See Scotty Draw: Illustrations for the New Century

How can you not stop to admire Scotty’s colorful, mid-century inspired illustrations? It is abundantly apparent that after seeing his craftily arranged illustration scenes, he also has a solid understanding of design principles. The illustrations are full of carefully planned negative spaces and shapes which give each a balanced texture. Scotty Reifsnyder has an ever-growing portfolio of work in a style he coined: New Century. His background and schooling, both in design and illustration, has made his art win numerous awards, features, and a long line of clients. I was privileged enough to ask him a few questions about his work and aspirations as an artist. Below is our interview:

Creating Trippy Portraits by Drawing on Faces

These intriguing portraits take normal head-shots and transform them into something completely artistic and trippy. U.K. based artist Ewa Mos (aka Moscva) takes her bright, crisp images and adds hand drawn details over her subjects faces. The result transforms them into otherworldly beings with oddly textured skin to match: wood grain, extra hair, melting skin and more.

Photo-Realistic Pencil Drawings Come to Life

Paul Cadden’s work is astoundingly realistic. The detail, the shading, the long hours spent creating the large pencil drawings which emulate black and white photographs is just awe inspiring. Take a look at some of the challenging subjects Mr. Cadden decided to draw: elderly people, whose wrinkles tell a lifetime of hardship while reflecting on the present, drawings of youth sharing a smoking cigarette outside a bar, a reclining nude, the busy streets of New York and of Scotland.

Two Brothers, One Piece of Art

The work of two brothers is more than just a piece of art, it is a form of joint communication. James and Tom Gulliver work together to create colorful, explorative art. Tom was born with Down Syndrome and the work he creates with his brother allows him to communicate past his disability and use the art to show his feelings and thoughts. It is neat to see the brothers work together and create such interesting work. Each piece looks like an experiment where all of the parts are shown in an exploded view. They are full of layers, which makes them so intriguing. James makes the main image and Tom creates the outlying drawings. The subject matter seems to focus on people and their individual perceptions of the world around them — it gives the viewer a unique peek into both artist’s minds.

Peaceful Illustrations With a Sharp Edge

There is something serenely quiet and peaceful about these brushed-on graphite drawings. Maybe it’s the way their simple, yet carefully chosen subjects are arranged: floating in a field of white canvas… or maybe it’s the way the objects are rendered with such a subtle, muted pallet. While the drawings mostly lack strong visual contrasts, sharp objects like scissors, rose thorns and potentially painful bee stings give many of the images an unusual quality of visual softness with a subjectively sharp edge. It’s beautiful, and at the same time, slightly un-nerving.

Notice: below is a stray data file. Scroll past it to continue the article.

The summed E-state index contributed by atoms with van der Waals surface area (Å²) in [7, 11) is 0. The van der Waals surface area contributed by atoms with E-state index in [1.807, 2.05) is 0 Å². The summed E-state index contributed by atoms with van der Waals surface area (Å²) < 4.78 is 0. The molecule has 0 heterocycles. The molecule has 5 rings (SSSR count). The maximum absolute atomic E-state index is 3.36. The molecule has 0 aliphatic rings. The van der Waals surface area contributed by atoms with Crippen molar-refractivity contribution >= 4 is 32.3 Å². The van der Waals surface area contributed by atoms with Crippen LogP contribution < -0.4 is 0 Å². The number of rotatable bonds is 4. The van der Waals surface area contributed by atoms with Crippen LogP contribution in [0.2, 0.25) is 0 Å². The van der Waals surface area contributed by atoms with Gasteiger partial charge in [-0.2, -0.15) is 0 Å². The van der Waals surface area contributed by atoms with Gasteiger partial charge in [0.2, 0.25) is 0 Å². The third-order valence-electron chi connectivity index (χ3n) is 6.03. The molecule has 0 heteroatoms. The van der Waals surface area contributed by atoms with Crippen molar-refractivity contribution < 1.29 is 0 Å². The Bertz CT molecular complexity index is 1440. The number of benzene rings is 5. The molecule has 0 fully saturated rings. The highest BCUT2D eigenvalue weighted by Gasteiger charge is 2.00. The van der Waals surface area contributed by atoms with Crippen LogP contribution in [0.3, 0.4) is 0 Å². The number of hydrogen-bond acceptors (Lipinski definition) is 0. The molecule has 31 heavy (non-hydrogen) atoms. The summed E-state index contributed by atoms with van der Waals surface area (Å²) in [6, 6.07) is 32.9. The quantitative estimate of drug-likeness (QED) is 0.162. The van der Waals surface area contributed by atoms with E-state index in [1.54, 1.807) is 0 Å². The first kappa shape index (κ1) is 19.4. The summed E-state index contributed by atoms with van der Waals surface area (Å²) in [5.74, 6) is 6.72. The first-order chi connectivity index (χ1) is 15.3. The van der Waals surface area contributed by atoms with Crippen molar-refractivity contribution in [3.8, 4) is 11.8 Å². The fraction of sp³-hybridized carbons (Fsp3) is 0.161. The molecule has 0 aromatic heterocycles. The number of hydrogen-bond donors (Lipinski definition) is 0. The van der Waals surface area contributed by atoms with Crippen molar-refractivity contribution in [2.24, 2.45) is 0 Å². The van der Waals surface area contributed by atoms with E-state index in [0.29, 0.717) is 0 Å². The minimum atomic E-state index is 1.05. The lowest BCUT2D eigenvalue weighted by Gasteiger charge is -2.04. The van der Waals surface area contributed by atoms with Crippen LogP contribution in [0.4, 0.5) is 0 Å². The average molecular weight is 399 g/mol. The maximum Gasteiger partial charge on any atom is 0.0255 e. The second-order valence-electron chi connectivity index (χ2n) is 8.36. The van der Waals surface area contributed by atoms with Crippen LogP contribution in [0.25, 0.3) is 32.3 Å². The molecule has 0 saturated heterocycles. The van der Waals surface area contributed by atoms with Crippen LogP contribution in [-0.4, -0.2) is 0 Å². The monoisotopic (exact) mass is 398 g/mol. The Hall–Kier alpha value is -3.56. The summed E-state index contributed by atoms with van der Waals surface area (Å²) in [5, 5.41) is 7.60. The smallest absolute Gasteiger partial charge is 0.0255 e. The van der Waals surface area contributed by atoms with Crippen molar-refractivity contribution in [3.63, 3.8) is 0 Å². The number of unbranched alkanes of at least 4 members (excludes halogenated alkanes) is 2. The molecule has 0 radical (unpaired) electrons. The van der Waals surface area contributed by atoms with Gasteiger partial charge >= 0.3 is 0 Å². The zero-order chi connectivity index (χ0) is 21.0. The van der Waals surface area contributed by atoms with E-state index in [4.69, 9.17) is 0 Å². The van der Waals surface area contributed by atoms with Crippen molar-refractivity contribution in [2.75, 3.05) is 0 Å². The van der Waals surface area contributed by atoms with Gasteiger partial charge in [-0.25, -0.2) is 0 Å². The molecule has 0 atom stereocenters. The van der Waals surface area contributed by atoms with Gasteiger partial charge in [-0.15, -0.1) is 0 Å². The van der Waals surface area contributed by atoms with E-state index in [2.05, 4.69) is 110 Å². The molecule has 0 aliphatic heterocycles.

Spooky Illustrations Are Surprisingly Beautiful

Sam Wolfe Connelly’s Twitter says “I rob graves and draw the treasure I find” — and that may be the very best description of his fantastically macabre illustrations. Each has a dark and blurred atmosphere to its execution, a foggy essence that like a good storybook, only reveals its hidden secrets upon closer inspection. Connelly’s subjects are ghosts, death, eerie creatures, the unknown: all rendered in his highly polished graphite to digital style.

Endearing Monster Drawings Pop From the Screen

It seems like the web is being overrun by animates GIF images, from short movie clips to 3D photographs that trick us into seeing all their dimensions… but to see an artist who makes his own artwork look 3D, that is very unique. These imaginative images look a lot like a cross between the cartoon work of Matt Groening and the linear qualities of the late Maurice Sendak, complete with friendly looking monsters. Seattle based illustrator/artist Dain Fagerholm has taken his original pen based artwork and remixed it in stereographic GIF form, giving his images the pop of simulated 3D.

Night Flight: The Illustrations of Mattias Adolfsson

Mattias Adolfsson is a freelance illustrator living in Sigtuna, just outside of Stockholm, Sweden. When you first happen upon his phenomenal illustrations your eyeballs practically explode with wonderment and excitement — everything else of his is awesome too. This astoundingly detailed cockpit illustration reminds us of what it was like to be a kid, playing with our Star Wars action figures while pretending to know what it’s like to man the controls of the Millennium Falcon and have a Wookie as our best friend.

Interactive Hand-Drawn Map of Central Reykjavík

Whether it’s remote far-away places, strikingly majestic scenery or creative music unlike any other, Iceland has a lot of reasons to beckon you… and this new hand-drawn map brings its capital city to life with a perfect fit for the beautiful country. Illustrated from an elevated isometric view, the colorful map features central Reykjavík, population 120,000, and covers a surprisingly large area of the small city, from the new Harpa Concert Hall (which will soon feature James Taylor, Elvis Costello and a production of La Bohème) to the cities iconic Church of Hallgrímur… it’s all here, and it’s interactive too!

Who Knew Frida Liked Daft Punk…


Chilean illustrator, Fabian Ciraolo, has turned our historical icons into hipsters, and he’s done it in style. View Frida as the bad girl, Dali in a cut off shirt and tight jeans, the Dalai Lama rockin’ his boombox, Che Guevara in his bomber jacket waiting to run the pool table and Cleopatra being risqué in a leopard print top! You can find more of this pop culture artwork on Ciraolo’s blog.